But I'm not on Facebook...

People who choose not to be on social networking sites should have the right not to be on social networking sites - privacy, reputation and control on Facebook.

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Non-users: a brief overview

In 2008, Facebook introduced a feature that gave users the option to view 'Friends without Facebook profiles'.[1]  It is widely assumed that non-user data was gathered from tagged photos or by compiling names from existing users address books or IM lists. According to James Grimmelmann, 'data suction like this... is worrisome, because non-users have never seen Facebook's privacy policies and have had no reasonable chance to opt out'.[2]

Meanwhile in 2009, Canada's Privacy Commissioner investigated a complaint made by CIPPIC (Canadian Internet Policy and Public Interest Clinic) regarding allegations that Facebook did not seek consent from non-users when their photos were tagged, or their emails were provided by existing users. The Commissioner concluded that 'Facebook had failed to obtain the consent for the use of a non-user's email address for purposes of generating friend suggestions; it had failed to inform non-users of the proposed use of their email address and Facebook had failed to establish a convenient procedure for opting out, prior to the use of a non-user's email address'.[3]

More recently in 2011 the Irish Data Protection Commissioner investigated allegations that Facebook Ireland was creating 'shadow profiles' on both users and non-users.[4]

Of course, as always, in response to public unease, Facebook has adapted its policy towards non-user data. On tagging photos of non-users, Facebook's Help Center now provides the following advice:

'You can tag anyone in a photo, regardless of whether they have a Facebook account. While tagging your photos, if you type in the name of someone who is not one of your Facebook friends, you have the option of listing their email address. When you are done tagging, they will receive an email that provides a link to the image. They will be able to see the photos in which they are tagged, but nothing else on the site unless they register'.[5]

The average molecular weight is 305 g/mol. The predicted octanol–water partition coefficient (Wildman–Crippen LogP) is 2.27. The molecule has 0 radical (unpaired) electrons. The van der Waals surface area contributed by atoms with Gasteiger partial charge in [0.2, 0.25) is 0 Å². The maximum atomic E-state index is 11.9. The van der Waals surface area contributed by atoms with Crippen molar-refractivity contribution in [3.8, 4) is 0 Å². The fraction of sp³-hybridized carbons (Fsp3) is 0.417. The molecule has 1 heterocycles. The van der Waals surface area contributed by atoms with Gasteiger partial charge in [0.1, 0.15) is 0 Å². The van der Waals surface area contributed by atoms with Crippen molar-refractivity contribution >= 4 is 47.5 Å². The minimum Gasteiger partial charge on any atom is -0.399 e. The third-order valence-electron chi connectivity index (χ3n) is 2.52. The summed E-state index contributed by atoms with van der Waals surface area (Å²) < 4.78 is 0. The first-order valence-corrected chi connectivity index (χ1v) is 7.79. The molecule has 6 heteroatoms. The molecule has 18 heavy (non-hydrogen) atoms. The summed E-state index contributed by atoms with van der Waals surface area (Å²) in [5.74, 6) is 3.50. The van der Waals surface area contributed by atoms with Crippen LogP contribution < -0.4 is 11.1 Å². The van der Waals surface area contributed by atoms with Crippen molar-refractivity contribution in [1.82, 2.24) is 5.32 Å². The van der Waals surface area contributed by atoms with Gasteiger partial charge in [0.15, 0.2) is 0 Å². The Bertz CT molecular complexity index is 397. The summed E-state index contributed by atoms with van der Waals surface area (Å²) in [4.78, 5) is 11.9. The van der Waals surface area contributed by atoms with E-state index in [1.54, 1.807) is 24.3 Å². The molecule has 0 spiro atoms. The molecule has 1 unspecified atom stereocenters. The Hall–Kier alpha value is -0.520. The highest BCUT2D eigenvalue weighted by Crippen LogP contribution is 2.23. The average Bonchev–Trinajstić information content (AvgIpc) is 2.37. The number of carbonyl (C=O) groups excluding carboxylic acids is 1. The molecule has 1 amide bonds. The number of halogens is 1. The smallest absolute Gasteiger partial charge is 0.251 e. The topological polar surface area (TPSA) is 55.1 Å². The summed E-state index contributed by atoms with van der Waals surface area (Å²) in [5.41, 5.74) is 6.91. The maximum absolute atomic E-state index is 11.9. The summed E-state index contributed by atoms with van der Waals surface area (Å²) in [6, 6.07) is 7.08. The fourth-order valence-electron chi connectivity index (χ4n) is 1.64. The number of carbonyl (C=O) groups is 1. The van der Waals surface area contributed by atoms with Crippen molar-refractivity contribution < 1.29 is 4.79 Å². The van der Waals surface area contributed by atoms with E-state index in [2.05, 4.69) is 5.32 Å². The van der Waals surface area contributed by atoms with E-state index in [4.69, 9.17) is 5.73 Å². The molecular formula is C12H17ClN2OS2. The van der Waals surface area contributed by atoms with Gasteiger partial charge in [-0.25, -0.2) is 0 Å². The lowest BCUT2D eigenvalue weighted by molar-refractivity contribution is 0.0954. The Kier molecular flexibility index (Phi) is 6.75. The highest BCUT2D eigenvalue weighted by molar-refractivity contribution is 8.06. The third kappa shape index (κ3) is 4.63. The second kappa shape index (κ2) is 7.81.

So apparently non users now have the right to see the photos they have been tagged in, yet this policy still leaves much to be desired.

For example, how do individuals without an email address get notified of their presence on Facebook? Where is their right to review their image, to manage their online identity, and reputation? What about when non-users are tagged in video content, do they get to see that data?

But really it's the last point I wish to discuss here, as it's a crucial point. 'They (non-users) will be able to see the photos in which they are tagged, but nothing else on the site unless they register'

So essentially, Facebook policy encourages or coerces us to join Facebook.

Non-users can only untag content they feature in by opting-in to the service, which in some cases is a service many people may have been consciously trying to avoid!

Frustratingly, the optimum way to be aware of and therefore manage your visibility on Facebook is to join Facebook. Arguably we are coerced in to joining Facebook for the purposes of identity and reputation management. Equally many of us are coerced in to remaining on Facebook for the same reason.

[1] http://www.webcitation.org/68xK2XTWw

[2] http://www.webcitation.org/68xIUclvD

[3] http://www.webcitation.org/68xKOZowu

[4] http://www.webcitation.org/68xKRSB19

[5] http://www.freezepage.com/1341583768YVUYBRSDEB

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